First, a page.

May 16, 2007 / 11:23 PM / 11 years ago

U.S. approves GMO rice to produce human proteins

CHICAGO (Reuters) - The U.S. government gave approval on Wednesday for a biotech company to plant rice genetically modified to produce human proteins in Kansas.

Ventria Bioscience of Sacramento, California, can now grow up to 3,200 acres of genetically modified rice in Geary County, Kansas, to produce proteins that would be used in medicine to treat diarrhea.

Ventria plans to grow the rice on only 250 acres, said company president Scott Deeter.

“We have grown it for nine years in North Carolina, California and South America as well,” he said.

The approval by the Department of Agriculture’s Animal and Plant Health Inspection Service (APHIS) fuels concerns that another GMO crop will contaminate the U.S. food and feed supply.

Last summer, a genetically modified strain of long-grain rice made by Bayer CropScience, a unit of Bayer AG, which had not been cleared for food use, was found in commercial rice bins in Arkansas and Missouri. Several countries, including the European Union, have sharply cut back on U.S. rice purchases following the discovery. USDA has since found LibertyLink safe for food and feed use.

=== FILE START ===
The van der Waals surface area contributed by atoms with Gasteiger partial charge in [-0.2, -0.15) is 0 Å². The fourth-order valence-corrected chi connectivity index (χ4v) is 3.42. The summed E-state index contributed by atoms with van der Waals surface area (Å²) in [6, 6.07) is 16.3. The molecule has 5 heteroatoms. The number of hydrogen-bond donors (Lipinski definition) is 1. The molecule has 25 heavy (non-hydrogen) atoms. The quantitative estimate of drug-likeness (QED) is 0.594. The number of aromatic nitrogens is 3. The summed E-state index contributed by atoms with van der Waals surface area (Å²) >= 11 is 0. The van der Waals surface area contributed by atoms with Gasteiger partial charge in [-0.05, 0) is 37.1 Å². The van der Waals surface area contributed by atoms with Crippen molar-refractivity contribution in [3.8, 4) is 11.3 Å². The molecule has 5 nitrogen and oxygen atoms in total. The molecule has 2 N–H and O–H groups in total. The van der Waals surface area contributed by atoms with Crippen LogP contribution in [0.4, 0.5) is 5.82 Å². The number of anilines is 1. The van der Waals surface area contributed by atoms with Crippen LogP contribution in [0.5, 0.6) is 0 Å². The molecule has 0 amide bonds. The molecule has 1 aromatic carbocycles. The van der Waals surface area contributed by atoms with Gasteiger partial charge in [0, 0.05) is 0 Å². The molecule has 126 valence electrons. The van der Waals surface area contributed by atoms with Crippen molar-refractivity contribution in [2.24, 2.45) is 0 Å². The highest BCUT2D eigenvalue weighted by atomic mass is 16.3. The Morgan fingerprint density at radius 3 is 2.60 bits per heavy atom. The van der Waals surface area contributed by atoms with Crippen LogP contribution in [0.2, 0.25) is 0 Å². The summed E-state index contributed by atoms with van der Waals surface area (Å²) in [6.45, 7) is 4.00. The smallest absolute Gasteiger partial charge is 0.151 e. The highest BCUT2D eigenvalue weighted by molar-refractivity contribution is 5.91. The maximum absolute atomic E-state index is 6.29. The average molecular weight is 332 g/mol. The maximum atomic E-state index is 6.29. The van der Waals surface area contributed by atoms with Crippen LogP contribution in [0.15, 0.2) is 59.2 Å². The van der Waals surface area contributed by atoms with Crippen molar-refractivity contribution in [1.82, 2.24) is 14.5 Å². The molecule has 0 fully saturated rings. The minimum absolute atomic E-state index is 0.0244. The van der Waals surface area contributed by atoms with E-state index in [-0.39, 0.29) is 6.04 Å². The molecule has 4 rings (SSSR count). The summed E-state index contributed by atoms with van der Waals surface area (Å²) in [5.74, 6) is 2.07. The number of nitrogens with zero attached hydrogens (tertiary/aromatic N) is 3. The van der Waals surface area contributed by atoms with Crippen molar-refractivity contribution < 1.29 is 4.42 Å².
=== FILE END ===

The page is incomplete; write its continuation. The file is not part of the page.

“The U.S. rice industry is still reeling from the release of Bayer CropScience’s genetically engineered LibertyLink rice into U.S. Delta-region rice fields,” USA Rice Producers’ Group Chairman Paul Combs said. “We are living with the effect of unintended events and consequences. This decision will not generate any comfort among U.S. commercial rice growers.”

APHIS received more than 20,000 comments on Ventria’s application, with only 29 groups or individuals supporting the planting of the GMO rice in Kansas.

USDA has a stringent protocol for overseeing genetically modified crops with those made to produce pharmaceuticals regulated by more field inspections and greater distances from traditional food crops, among other requirements.

There is no commercial rice production within 300 miles of Geary County, APHIS said.

“We don’t produce this in an area that produces rice,” Deeter said. “It’s an entirely different production system. We wouldn’t have the situation that LibertyLink had.”

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